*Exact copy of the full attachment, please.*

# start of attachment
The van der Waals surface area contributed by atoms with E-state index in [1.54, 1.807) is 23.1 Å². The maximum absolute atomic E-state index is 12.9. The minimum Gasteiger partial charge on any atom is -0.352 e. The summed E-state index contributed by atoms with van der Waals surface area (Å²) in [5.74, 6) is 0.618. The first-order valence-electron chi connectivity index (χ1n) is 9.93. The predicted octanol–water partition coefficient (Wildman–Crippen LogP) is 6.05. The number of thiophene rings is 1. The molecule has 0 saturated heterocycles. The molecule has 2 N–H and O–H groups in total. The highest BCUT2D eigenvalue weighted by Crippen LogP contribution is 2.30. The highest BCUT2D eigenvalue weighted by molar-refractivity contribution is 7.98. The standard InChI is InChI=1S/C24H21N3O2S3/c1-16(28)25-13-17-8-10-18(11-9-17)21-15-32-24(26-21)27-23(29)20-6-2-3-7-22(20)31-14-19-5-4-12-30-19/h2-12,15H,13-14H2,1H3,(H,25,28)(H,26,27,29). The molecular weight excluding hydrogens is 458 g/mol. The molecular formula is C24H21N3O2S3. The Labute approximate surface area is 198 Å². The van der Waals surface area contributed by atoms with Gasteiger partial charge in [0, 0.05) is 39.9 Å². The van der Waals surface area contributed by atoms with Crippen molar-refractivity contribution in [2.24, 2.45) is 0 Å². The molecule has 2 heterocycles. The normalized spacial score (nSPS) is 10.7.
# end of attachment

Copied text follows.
The van der Waals surface area contributed by atoms with E-state index in [1.54, 1.807) is 23.1 Å². The maximum absolute atomic E-state index is 12.9. The minimum Gasteiger partial charge on any atom is -0.352 e. The summed E-state index contributed by atoms with van der Waals surface area (Å²) in [5.74, 6) is 0.618. The first-order valence-electron chi connectivity index (χ1n) is 9.93. The predicted octanol–water partition coefficient (Wildman–Crippen LogP) is 6.05. The number of thiophene rings is 1. The molecule has 0 saturated heterocycles. The molecule has 2 N–H and O–H groups in total. The highest BCUT2D eigenvalue weighted by Crippen LogP contribution is 2.30. The highest BCUT2D eigenvalue weighted by molar-refractivity contribution is 7.98. The standard InChI is InChI=1S/C24H21N3O2S3/c1-16(28)25-13-17-8-10-18(11-9-17)21-15-32-24(26-21)27-23(29)20-6-2-3-7-22(20)31-14-19-5-4-12-30-19/h2-12,15H,13-14H2,1H3,(H,25,28)(H,26,27,29). The molecular weight excluding hydrogens is 458 g/mol. The molecular formula is C24H21N3O2S3. The Labute approximate surface area is 198 Å². The van der Waals surface area contributed by atoms with Gasteiger partial charge in [0, 0.05) is 39.9 Å². The van der Waals surface area contributed by atoms with Crippen molar-refractivity contribution in [2.24, 2.45) is 0 Å². The molecule has 2 heterocycles. The normalized spacial score (nSPS) is 10.7.